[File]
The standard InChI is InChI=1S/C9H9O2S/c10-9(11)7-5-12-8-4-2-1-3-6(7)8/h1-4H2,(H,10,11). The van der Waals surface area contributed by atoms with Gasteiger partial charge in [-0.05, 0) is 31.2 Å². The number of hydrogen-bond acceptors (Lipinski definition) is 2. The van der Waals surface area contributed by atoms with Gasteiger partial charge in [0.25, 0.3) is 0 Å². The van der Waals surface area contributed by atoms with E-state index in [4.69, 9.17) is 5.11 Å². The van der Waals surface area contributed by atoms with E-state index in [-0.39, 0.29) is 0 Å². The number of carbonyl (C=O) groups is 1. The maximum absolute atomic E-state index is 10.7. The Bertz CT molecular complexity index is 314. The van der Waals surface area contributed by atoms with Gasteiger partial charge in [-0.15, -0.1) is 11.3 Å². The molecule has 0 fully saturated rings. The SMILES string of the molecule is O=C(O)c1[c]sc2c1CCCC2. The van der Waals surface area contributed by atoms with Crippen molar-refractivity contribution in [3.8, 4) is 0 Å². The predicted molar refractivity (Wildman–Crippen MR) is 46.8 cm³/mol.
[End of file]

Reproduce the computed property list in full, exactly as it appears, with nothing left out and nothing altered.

The standard InChI is InChI=1S/C9H9O2S/c10-9(11)7-5-12-8-4-2-1-3-6(7)8/h1-4H2,(H,10,11). The van der Waals surface area contributed by atoms with Gasteiger partial charge in [-0.05, 0) is 31.2 Å². The number of hydrogen-bond acceptors (Lipinski definition) is 2. The van der Waals surface area contributed by atoms with Gasteiger partial charge in [0.25, 0.3) is 0 Å². The van der Waals surface area contributed by atoms with E-state index in [4.69, 9.17) is 5.11 Å². The van der Waals surface area contributed by atoms with E-state index in [-0.39, 0.29) is 0 Å². The number of carbonyl (C=O) groups is 1. The maximum absolute atomic E-state index is 10.7. The Bertz CT molecular complexity index is 314. The van der Waals surface area contributed by atoms with Gasteiger partial charge in [-0.15, -0.1) is 11.3 Å². The molecule has 0 fully saturated rings. The SMILES string of the molecule is O=C(O)c1[c]sc2c1CCCC2. The van der Waals surface area contributed by atoms with Crippen molar-refractivity contribution in [3.8, 4) is 0 Å². The predicted molar refractivity (Wildman–Crippen MR) is 46.8 cm³/mol.